Wines that prompt me to respond on a level other than the blandly objective are what I hope for each time I open a bottle. This anticipation is always heightened when I taste an older wine. After all, we cellar wines in the hope they will improve and reach the point of maximum pleasure. When writing about such wines, and to paraphrase (or perhaps misuse) Edward Said, I think it’s appropriate to communicate a “sense of the pleasure taken in having tried at least to meet the [wine] on some other level than the ruthlessly evaluative or the flatteringly appreciative.”
What of this bottle, then? It’s an old wine in all the best ways, though it does remind me of why they are such an acquired taste. There are very few hooks here, nothing obvious on which to hang one’s discernment. Indeed, the nose is delicate and hushed, lightweight really, smelling as much like an abandoned hope chest as a Cabernet. Everything is hinted at; old cedar wood, a wisp of vanilla, watercolour red fruit and light spice. It’s an aroma that only makes sense when you step back and understand its subtle flirtatiousness. Incredibly elegant, if not massively complex.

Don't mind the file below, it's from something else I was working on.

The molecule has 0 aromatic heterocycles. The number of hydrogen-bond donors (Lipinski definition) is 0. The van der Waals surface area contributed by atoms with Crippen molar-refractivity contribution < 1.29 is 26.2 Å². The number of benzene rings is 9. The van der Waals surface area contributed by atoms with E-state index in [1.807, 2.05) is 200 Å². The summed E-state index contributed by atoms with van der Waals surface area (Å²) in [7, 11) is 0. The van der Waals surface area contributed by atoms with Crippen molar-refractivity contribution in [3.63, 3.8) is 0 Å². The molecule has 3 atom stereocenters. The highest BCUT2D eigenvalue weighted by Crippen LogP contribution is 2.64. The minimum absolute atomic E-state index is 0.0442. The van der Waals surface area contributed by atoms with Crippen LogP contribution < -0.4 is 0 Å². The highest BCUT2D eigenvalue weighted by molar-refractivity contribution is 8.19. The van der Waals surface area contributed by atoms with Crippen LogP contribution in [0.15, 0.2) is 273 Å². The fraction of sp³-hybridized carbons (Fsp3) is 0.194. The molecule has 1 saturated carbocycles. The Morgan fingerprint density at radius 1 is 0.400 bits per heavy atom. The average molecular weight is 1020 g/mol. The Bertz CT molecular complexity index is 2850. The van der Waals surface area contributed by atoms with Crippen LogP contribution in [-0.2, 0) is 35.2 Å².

The palate does not speak in quite such muted tones. At first, an impression of some youth, mostly due to drying tannins that fade a little as the wine gets some air. What they leave behind is a rather beguiling flavour profile whose delicacy reminds me of a good Pinot Noir. It’s quite seamless: red fruits and vanilla ice cream at first, turning slowly to a more savoury expression reminiscent of orange peel as much as berries, moving then to a cedar-centred finish with just a twinge of “old wine” sweetness right at the back of the mouth. A strange set of descriptors perhaps, but totally convincing to me. There’s still a bit of velvet texture on the after palate, so it’s not yet at the stage where it flows in the crystalline manner of fresh water, but it’s not far off.
There’s nothing outstanding about this wine in conventional terms. It’s not ultra intense, nor dense, nor complex. But it’s absolutely worthwhile as a balanced expression of aged Great Western Cabernet Sauvignon, no more nor less. I’m enjoying it a great deal.